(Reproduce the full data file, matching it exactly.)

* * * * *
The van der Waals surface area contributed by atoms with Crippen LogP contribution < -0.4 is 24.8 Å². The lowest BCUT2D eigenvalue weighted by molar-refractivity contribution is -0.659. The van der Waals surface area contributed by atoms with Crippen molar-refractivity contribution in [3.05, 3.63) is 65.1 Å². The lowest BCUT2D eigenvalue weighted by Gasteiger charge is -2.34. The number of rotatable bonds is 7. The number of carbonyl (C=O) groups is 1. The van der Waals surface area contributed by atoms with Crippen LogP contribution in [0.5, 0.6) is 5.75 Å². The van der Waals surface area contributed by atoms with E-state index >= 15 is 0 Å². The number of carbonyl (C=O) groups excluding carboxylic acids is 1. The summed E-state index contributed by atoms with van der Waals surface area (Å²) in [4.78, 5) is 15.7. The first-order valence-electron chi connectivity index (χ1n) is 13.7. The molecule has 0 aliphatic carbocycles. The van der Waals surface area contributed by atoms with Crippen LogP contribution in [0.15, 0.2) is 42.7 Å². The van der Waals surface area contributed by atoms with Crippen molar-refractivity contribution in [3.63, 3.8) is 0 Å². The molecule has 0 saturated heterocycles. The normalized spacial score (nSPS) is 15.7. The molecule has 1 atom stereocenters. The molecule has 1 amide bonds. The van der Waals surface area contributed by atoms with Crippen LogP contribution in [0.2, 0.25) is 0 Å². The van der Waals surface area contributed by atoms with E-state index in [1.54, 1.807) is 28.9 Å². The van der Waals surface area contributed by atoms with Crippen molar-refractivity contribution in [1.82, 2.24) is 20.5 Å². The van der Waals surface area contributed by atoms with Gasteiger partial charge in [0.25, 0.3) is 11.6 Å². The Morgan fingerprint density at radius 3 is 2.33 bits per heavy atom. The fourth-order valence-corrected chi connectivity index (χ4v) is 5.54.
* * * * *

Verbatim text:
The van der Waals surface area contributed by atoms with Crippen LogP contribution < -0.4 is 24.8 Å². The lowest BCUT2D eigenvalue weighted by molar-refractivity contribution is -0.659. The van der Waals surface area contributed by atoms with Crippen molar-refractivity contribution in [3.05, 3.63) is 65.1 Å². The lowest BCUT2D eigenvalue weighted by Gasteiger charge is -2.34. The number of rotatable bonds is 7. The number of carbonyl (C=O) groups is 1. The van der Waals surface area contributed by atoms with Crippen LogP contribution in [0.5, 0.6) is 5.75 Å². The van der Waals surface area contributed by atoms with E-state index >= 15 is 0 Å². The number of carbonyl (C=O) groups excluding carboxylic acids is 1. The summed E-state index contributed by atoms with van der Waals surface area (Å²) in [4.78, 5) is 15.7. The first-order valence-electron chi connectivity index (χ1n) is 13.7. The molecule has 0 aliphatic carbocycles. The van der Waals surface area contributed by atoms with Crippen LogP contribution in [0.15, 0.2) is 42.7 Å². The van der Waals surface area contributed by atoms with Crippen molar-refractivity contribution in [3.63, 3.8) is 0 Å². The molecule has 0 saturated heterocycles. The normalized spacial score (nSPS) is 15.7. The molecule has 1 atom stereocenters. The molecule has 1 amide bonds. The van der Waals surface area contributed by atoms with Crippen LogP contribution in [0.2, 0.25) is 0 Å². The van der Waals surface area contributed by atoms with E-state index in [1.54, 1.807) is 28.9 Å². The van der Waals surface area contributed by atoms with Crippen molar-refractivity contribution in [1.82, 2.24) is 20.5 Å². The van der Waals surface area contributed by atoms with Gasteiger partial charge in [0.25, 0.3) is 11.6 Å². The Morgan fingerprint density at radius 3 is 2.33 bits per heavy atom. The fourth-order valence-corrected chi connectivity index (χ4v) is 5.54.